Towards the end of the 19th Century three young ladies were growing up in very comfortable middle class homes in England or other parts of Europe. Two were sisters of very contrasting temperament and the third, like the other two, was very gifted. Circumstances turned out that they each received and accepted God's call to become missionaries. Eventually they formed a 'Trio' in far away China under the auspices of the China Inland Mission. They believed God directed them to the far north-west of China ‑ where living conditions were very different from their adolescent days. They established a school and a Bible school and the ethos must have reflected their home life.
Mildred Cable and Francesca French, describe their experiences (along with big sister Evangeline) in a book called 'Something Happened' (Hodder and Stoughton 1954) Pages 117-118 are reproduced here because it is felt that they describe an exemplary ethos for any Christian family or Church.
"Gradually, and without any spoken arrangement, the different parts learned to fit in and make the best use of any resources of talent, equipment and money which were at their disposal. The work was far too important to be held up, or even enfeebled, because of some rigid or artificial rule of procedure, and the communal basis on which the three lived finally prevented any one from looming larger than the other, as the talents, gifts and qualifications of each were a common possession of all. Concerning money, there was never a question. It was a trust to be used as directed by, and for, the Lord Who gave it.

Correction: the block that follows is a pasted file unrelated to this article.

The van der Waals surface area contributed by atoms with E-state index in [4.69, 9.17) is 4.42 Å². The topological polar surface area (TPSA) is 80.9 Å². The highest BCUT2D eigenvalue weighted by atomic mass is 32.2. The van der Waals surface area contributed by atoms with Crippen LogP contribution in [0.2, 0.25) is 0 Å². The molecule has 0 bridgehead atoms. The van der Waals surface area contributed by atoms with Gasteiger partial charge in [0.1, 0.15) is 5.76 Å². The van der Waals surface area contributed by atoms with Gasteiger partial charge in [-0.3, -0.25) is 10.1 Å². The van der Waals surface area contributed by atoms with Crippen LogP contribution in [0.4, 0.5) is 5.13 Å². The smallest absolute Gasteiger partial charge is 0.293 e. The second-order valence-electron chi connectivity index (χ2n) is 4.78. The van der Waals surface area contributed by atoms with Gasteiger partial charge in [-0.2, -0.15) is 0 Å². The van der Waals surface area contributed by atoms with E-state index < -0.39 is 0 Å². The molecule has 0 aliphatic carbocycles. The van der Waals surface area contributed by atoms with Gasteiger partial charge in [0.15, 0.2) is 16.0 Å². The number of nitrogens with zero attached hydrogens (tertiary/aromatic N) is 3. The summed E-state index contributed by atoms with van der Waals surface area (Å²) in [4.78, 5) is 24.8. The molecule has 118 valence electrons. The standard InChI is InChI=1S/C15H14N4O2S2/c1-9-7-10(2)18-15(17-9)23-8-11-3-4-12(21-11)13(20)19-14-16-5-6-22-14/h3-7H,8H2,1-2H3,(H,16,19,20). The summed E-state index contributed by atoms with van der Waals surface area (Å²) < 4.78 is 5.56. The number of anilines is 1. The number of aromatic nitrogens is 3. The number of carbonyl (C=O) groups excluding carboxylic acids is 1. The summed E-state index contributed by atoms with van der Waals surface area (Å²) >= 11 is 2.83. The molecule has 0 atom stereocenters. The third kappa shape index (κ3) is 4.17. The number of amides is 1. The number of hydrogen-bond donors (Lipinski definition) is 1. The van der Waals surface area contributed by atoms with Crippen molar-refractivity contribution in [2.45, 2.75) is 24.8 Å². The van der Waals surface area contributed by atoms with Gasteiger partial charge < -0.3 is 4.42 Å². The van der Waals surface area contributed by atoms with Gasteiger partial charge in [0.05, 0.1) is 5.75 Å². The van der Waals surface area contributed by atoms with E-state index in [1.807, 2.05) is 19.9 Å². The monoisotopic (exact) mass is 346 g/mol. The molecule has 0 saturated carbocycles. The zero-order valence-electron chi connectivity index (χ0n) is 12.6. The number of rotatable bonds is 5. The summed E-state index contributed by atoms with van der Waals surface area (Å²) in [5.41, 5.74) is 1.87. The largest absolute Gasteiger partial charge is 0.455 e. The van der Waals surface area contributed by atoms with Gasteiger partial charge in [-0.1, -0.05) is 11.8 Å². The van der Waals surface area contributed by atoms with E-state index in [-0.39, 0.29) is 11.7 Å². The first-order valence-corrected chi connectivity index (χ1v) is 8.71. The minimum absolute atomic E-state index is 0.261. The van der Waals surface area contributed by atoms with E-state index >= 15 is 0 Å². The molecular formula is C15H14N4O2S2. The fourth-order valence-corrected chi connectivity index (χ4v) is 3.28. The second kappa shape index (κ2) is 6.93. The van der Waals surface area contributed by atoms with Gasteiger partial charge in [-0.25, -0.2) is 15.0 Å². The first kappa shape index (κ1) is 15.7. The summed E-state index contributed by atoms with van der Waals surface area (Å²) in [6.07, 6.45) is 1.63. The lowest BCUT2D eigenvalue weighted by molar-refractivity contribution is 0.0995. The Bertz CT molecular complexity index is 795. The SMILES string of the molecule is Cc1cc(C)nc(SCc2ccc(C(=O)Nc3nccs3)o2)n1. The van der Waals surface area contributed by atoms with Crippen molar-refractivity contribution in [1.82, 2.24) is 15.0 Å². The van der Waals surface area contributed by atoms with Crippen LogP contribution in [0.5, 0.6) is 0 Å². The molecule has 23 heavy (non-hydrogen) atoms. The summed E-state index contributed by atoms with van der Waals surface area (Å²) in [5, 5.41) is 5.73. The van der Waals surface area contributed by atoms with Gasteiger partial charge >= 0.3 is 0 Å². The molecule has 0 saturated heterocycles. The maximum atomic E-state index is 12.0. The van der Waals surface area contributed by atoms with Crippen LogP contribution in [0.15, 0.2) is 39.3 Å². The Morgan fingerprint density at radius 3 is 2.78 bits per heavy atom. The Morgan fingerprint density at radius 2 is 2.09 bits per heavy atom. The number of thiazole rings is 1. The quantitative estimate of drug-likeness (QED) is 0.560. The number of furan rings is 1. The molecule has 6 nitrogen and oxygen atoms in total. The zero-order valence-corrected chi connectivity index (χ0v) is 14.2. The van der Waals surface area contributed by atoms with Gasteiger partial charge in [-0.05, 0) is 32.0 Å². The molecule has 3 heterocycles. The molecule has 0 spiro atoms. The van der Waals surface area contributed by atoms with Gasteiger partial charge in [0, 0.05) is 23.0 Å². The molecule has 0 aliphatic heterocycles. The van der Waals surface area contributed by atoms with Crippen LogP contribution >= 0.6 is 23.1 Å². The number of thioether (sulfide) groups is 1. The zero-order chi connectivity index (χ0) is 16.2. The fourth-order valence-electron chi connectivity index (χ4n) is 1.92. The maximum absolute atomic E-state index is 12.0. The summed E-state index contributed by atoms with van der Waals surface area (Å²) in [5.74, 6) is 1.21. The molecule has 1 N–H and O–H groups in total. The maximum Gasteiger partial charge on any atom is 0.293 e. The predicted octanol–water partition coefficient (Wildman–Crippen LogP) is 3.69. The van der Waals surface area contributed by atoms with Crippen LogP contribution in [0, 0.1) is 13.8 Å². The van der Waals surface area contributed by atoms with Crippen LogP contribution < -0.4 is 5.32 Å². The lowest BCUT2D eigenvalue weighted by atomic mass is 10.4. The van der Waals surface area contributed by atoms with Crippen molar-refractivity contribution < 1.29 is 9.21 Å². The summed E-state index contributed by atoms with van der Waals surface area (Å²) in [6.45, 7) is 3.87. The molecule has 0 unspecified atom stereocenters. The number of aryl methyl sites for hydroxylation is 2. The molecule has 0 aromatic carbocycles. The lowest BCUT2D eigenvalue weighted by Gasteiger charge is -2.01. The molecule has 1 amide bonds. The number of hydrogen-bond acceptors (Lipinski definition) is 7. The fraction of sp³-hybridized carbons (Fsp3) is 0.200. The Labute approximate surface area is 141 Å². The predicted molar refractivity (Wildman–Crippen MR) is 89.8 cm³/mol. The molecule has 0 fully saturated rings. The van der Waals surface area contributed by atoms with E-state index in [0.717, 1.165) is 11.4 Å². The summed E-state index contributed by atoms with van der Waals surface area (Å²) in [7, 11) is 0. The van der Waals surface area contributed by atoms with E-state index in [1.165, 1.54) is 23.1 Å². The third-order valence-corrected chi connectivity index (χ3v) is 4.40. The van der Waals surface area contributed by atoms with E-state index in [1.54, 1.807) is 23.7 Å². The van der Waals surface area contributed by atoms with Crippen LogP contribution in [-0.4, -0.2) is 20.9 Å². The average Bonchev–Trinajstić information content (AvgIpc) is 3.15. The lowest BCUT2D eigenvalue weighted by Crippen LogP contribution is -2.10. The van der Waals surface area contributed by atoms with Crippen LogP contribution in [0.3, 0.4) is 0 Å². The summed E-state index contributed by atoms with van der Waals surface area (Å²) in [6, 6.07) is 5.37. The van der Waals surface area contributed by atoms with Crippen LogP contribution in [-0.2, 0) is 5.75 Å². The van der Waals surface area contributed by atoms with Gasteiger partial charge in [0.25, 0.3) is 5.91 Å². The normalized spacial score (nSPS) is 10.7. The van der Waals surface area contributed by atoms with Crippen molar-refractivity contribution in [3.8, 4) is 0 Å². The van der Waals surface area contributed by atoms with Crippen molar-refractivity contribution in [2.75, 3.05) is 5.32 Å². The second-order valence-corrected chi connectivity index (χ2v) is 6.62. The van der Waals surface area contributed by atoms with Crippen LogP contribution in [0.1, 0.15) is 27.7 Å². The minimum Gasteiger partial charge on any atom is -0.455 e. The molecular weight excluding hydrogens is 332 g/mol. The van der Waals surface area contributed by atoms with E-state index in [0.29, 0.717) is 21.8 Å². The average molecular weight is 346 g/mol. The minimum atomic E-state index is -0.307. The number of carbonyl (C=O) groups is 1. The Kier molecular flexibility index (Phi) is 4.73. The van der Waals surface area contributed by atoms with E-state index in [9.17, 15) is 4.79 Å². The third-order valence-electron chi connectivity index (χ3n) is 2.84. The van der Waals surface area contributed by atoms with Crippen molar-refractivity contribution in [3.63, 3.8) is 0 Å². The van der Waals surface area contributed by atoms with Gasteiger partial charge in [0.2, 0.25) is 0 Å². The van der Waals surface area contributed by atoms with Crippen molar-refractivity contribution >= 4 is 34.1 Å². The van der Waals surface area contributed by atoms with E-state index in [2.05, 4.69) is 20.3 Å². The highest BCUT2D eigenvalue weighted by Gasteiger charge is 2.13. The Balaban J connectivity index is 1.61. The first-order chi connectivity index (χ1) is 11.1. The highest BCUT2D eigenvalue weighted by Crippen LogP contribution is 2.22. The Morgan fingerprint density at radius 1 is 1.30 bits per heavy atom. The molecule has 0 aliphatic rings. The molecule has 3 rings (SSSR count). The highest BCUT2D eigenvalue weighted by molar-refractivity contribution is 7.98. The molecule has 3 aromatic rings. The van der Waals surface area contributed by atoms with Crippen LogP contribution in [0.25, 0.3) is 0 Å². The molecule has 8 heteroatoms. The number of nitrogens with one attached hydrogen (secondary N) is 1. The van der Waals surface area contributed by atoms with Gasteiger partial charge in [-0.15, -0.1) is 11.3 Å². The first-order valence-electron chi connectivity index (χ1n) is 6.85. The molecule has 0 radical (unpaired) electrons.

They were all tough fighters for a measure of their own way, but when any one of them saw the other deliberately yielding her right, it so emptied victory of pleasure, that she only coveted in having an equal share in yielding too. The harmony which has existed for more than a quarter of a century, and the joys of friendship, have been Christ's "hundred-fold more in this present," for the Trio. "They have often seen themselves depicted in the similitude of the mule team, which has drawn them over so many mountains, through such dangerous rivers and across such burning desert plains. The alert beast in the traces gets the first flick of the whip when there is difficulty ahead. She responds with a bound, but before the impetus of her pull has slackened, the driver has touched the steady reliable mule in the shafts, which can be counted on to brace itself to bear the strain. Then the two pull together to one purpose and one end, but without the third mule, hitched so as to get an equal share of the weight, the mountain pass would never be crossed, nor the exhaustion of the wearisome plain endured. The beasts of the team do not select each other, that is the driver's business, as it is his also to give the signals." (Reproduced by permission of Hodder & Stoughton Limited).
The book makes wonderful reading in Christian discipleship ‑ if it can still be obtained. Look out for a second hand copy